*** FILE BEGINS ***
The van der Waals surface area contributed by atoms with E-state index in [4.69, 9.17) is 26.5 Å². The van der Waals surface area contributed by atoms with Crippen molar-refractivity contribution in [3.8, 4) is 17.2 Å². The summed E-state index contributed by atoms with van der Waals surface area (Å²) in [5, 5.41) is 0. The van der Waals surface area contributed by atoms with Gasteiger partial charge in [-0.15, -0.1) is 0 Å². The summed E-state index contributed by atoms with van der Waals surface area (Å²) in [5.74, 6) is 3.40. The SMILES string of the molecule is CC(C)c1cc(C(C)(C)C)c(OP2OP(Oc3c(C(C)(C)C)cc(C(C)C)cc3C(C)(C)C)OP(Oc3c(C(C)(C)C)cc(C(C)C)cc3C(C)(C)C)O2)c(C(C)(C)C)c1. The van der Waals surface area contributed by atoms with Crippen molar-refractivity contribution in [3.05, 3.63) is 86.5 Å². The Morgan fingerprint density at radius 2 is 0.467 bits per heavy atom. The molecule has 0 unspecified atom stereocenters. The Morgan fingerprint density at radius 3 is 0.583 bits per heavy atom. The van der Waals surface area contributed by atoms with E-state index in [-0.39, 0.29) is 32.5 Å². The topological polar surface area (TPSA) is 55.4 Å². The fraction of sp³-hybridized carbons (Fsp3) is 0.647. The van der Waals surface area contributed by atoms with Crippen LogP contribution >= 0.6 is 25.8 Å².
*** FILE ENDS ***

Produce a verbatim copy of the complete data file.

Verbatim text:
The van der Waals surface area contributed by atoms with E-state index in [4.69, 9.17) is 26.5 Å². The van der Waals surface area contributed by atoms with Crippen molar-refractivity contribution in [3.8, 4) is 17.2 Å². The summed E-state index contributed by atoms with van der Waals surface area (Å²) in [5, 5.41) is 0. The van der Waals surface area contributed by atoms with Gasteiger partial charge in [-0.15, -0.1) is 0 Å². The summed E-state index contributed by atoms with van der Waals surface area (Å²) in [5.74, 6) is 3.40. The SMILES string of the molecule is CC(C)c1cc(C(C)(C)C)c(OP2OP(Oc3c(C(C)(C)C)cc(C(C)C)cc3C(C)(C)C)OP(Oc3c(C(C)(C)C)cc(C(C)C)cc3C(C)(C)C)O2)c(C(C)(C)C)c1. The van der Waals surface area contributed by atoms with Crippen molar-refractivity contribution in [3.05, 3.63) is 86.5 Å². The Morgan fingerprint density at radius 2 is 0.467 bits per heavy atom. The molecule has 0 unspecified atom stereocenters. The Morgan fingerprint density at radius 3 is 0.583 bits per heavy atom. The van der Waals surface area contributed by atoms with E-state index in [-0.39, 0.29) is 32.5 Å². The topological polar surface area (TPSA) is 55.4 Å². The fraction of sp³-hybridized carbons (Fsp3) is 0.647. The van der Waals surface area contributed by atoms with Crippen LogP contribution >= 0.6 is 25.8 Å².